When did you last go out-out? Not just out to the pub, but home-at-2-am, clear-your-diary-for the-next-day out? Ask around your friends and you’ll find it’s not just Michael Gove who loves a late-night boogie. Whether it’s a Covid-compliant festival, gig, club night or “do” in a friend’s back garden, partying is strictly back on the menu for midlifers hell-bent on having a good time.
The rules about ageing with quiet decorum have been torn up. Unlike our parents’ generation whose social lives were limited at best, growing up in the late 70s and 80s makes us 1part of a unique generation approaching ageing in a completely different way. And if you grew up loving live music, clubbing and carousing, why on earth would you stop?
For one thing, we are in better shape than previous generations at this stage of life. “When I was a kid, by 50 you were clapped out, mainly because the working environment was much tougher,” says Andrew Harrison, former editor of Q, Mixmag and Select magazines, and now producer-presenter of The Culture Bunker podcast. “But nowadays we have more stamina. We’re healthier, fitter and we eat better than our parents’ generation who would have been too exhausted for raving at the weekend – had it existed.”
In 2015 marketing communications brand JWT published their ground-breaking report The Elastic Generation, highlighting the fact that people in their 50s and 60s are simply refusing to grow old the way their parents did, benefiting from a longer life expectancy and working life. According to a report by the Think Lab: “No other generation that has faced life after midlife has been able to participate in society in such vital condition and with such endless technological possibilities.”
If you’re now in your 50s, the experience of growing up through an explosion of youth culture left its mark. The 1970s were dominated by glam, punk, disco, ska and metal. With the 1980s came a plethora of style tribes like soul, goth, new romantic, hip-hop, grunge and rave. The clothes and haircuts defined us, while our passions were fed by MTV and The Tube and informed by the NME, The Face, Smash Hits and ID. With era-defining films like Saturday Night Fever and The Breakfast Club, it was all about the music, the looks, the dancing and disaffected youth.
We had a lot of freedom to explore that culture and going to clubs and gigs was a massive part of our lives. Nikki Spencer is founder of Haven’t Stopped Dancing Yet (haventstoppeddancingyet.co.uk), a club night with an ageless door policy and a disco playlist. “All those teenage experiences gave us a taste of freedom and fun, and we’re not prepared to put a lid on it once we get a bit older and the responsibility of parenthood is behind us,” she says. “Why sit on the sofa and watch dancing on Strictly when we could be out dancing with our friends?”
Whether music festivals were part of our youth or not, the urge to don glittery face paint and dance in a field has become widespread. In fact, 31 per cent of Glastonbury attendees in 2016 were over 40. “People going to Glastonbury in the 1980s when they were 20 are still going in their 50s, and it’s changed with them. In fact, I think it’s miles better,” says Andrew Harrison. Smaller grown-up festivals like Latitude and Wilderness are chock-a-block with over 40s, with glamping and upmarket cuisine catering to those beyond the “roughing-it” stage.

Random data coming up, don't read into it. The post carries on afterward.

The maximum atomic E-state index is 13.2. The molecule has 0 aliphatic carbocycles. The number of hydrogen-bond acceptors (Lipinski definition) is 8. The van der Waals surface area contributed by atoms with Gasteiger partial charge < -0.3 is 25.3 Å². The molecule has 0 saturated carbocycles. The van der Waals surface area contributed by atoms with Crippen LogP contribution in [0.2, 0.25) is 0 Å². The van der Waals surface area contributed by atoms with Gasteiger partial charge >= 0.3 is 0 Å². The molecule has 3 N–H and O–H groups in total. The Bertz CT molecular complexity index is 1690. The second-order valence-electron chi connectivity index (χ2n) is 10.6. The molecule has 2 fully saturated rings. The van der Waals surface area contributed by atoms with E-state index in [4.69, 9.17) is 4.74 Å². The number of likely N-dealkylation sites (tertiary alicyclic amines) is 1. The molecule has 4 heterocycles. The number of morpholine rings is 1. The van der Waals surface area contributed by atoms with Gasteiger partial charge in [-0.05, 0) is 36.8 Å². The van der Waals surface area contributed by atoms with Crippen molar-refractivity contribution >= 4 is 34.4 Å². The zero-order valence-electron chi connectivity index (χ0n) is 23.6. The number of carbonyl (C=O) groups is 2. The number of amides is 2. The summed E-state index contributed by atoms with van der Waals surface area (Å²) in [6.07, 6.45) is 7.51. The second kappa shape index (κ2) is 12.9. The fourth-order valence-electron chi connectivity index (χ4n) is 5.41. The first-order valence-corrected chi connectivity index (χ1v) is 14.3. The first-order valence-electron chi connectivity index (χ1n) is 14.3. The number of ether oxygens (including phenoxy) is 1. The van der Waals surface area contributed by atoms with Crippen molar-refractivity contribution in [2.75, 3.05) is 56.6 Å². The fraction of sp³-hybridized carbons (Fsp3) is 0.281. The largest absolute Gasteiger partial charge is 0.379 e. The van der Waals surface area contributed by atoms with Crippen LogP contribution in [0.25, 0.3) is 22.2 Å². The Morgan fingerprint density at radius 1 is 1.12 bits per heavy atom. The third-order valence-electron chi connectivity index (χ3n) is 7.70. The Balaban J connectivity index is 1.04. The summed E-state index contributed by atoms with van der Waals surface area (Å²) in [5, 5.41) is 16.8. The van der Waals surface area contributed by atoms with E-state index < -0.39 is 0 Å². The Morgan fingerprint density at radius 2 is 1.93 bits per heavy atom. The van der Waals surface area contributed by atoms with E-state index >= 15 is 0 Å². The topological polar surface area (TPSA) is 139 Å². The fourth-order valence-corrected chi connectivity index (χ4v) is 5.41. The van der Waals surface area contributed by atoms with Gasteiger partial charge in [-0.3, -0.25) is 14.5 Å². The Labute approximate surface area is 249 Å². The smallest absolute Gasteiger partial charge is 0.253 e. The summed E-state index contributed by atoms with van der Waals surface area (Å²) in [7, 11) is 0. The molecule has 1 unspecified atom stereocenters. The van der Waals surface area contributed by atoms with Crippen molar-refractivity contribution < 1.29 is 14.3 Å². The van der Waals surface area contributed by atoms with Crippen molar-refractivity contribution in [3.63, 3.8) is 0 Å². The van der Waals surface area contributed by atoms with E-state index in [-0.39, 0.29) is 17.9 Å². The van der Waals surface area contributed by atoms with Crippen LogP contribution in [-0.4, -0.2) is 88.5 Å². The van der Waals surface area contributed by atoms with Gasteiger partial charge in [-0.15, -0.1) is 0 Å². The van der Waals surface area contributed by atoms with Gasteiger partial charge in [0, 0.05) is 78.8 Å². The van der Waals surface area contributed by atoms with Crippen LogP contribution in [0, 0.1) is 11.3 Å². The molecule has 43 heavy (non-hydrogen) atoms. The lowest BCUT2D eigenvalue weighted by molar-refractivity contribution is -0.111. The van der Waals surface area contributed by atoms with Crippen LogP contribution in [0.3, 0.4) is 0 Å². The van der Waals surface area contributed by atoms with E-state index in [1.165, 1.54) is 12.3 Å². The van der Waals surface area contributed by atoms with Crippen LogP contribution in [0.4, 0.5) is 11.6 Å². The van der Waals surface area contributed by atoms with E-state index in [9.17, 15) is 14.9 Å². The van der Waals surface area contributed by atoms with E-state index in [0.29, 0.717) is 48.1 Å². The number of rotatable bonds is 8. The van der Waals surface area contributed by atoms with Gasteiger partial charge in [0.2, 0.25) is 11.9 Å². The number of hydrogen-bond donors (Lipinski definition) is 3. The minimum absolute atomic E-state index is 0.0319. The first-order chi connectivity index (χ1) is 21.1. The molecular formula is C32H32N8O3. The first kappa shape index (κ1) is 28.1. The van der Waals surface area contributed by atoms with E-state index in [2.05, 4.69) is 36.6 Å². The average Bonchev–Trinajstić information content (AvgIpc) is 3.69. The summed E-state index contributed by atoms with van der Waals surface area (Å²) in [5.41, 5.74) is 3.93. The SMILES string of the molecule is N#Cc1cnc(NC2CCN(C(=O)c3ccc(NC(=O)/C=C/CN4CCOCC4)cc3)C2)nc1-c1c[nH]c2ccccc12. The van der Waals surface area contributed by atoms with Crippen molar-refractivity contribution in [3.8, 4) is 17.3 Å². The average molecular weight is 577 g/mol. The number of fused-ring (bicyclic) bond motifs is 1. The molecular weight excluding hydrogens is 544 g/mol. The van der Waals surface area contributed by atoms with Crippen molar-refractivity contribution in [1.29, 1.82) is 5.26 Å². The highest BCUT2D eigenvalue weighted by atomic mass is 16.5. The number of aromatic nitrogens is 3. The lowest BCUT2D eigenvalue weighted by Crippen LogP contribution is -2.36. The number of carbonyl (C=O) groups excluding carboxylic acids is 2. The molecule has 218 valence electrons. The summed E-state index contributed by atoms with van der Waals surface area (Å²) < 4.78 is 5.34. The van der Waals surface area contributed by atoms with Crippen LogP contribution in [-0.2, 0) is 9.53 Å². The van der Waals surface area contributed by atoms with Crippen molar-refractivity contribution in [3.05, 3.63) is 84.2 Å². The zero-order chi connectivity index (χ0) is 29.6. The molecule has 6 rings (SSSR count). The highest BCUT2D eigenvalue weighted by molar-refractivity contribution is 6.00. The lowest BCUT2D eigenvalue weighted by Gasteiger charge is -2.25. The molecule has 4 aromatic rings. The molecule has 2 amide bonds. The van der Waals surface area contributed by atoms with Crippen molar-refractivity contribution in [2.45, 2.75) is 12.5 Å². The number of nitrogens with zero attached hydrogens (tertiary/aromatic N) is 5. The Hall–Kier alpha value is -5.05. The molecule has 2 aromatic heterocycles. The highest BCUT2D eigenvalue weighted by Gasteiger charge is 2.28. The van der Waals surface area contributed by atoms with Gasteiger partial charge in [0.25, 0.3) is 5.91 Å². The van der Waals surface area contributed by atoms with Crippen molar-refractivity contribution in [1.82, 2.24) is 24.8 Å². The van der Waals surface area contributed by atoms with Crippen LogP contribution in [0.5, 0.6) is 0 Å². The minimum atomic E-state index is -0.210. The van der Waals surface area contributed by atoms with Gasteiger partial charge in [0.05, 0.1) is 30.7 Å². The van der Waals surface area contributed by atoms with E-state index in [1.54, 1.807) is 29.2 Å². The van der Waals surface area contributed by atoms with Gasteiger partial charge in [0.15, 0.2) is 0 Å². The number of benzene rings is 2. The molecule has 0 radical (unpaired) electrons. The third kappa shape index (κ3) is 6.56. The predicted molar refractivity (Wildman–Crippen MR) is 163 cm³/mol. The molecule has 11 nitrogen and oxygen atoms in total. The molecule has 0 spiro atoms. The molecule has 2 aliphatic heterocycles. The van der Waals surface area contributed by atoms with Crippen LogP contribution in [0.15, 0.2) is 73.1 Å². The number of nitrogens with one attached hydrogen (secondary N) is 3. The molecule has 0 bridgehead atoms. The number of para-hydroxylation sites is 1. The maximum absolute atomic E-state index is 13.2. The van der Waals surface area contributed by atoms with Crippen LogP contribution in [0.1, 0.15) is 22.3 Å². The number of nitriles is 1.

An increase in pleasurable leisure options has had a huge impact. The popularity of gigs among the middle-aged is partly due to the experience becoming considerably more agreeable. Venues are simply more inviting. “Instead of being jammed into a stinky hall with a crap PA, it’s now standard for every band to put on a show, with proper lighting and back projection in a decent venue,” says Harrison. And with bands like the Rolling Stones and the Specials still touring, the shift away from recorded music into the live show has encouraged people to keep going out and seeing the bands they grew up with.
Of course, the health and wellbeing benefits of remaining socially adventurous go far beyond fun. A study by O2 found attending live music once every two weeks can increase life expectancy by up to nine years. People who experience goosebumps during live entertainment form stronger relationships, are higher achievers and are happier and healthier than those that don’t, according to a study by Barclaycard.
This desire to keep the party going isn’t even borne out of a need to hark back to our younger days, says Harrison, but the fact that we never lost interest in pop culture in the first place. And having the stamina to keep going out means we can stay engaged. “You don’t need to recapture your youth because you can continue living it through your life. If you have an interest in music, film and culture, you no longer lose interest in them once you have kids.” And, unlike previous generations, whether it’s a big-venue concert, a club night, a festival or a party with a gang of like-minded mates, the energy to keep going out-out can last long after those kids have left home.
‘I love the euphoria of festivals’
Wendy Rigg, 63, south-east London
The first major gig I went to was to see the Rolling Stones in Glasgow in 1975. After that I was properly hooked on live music – the thrill of being in a crowd, the elation of being in the moment. Nothing beats that euphoric feeling of togetherness. It’s such a magical sense of community that you don’t get anywhere else. In 1978 I moved to London and was always at venues like the Roundhouse, the Marquee and Dingwalls, seeing bands like Ian Dury and the Blockheads, and the Stranglers.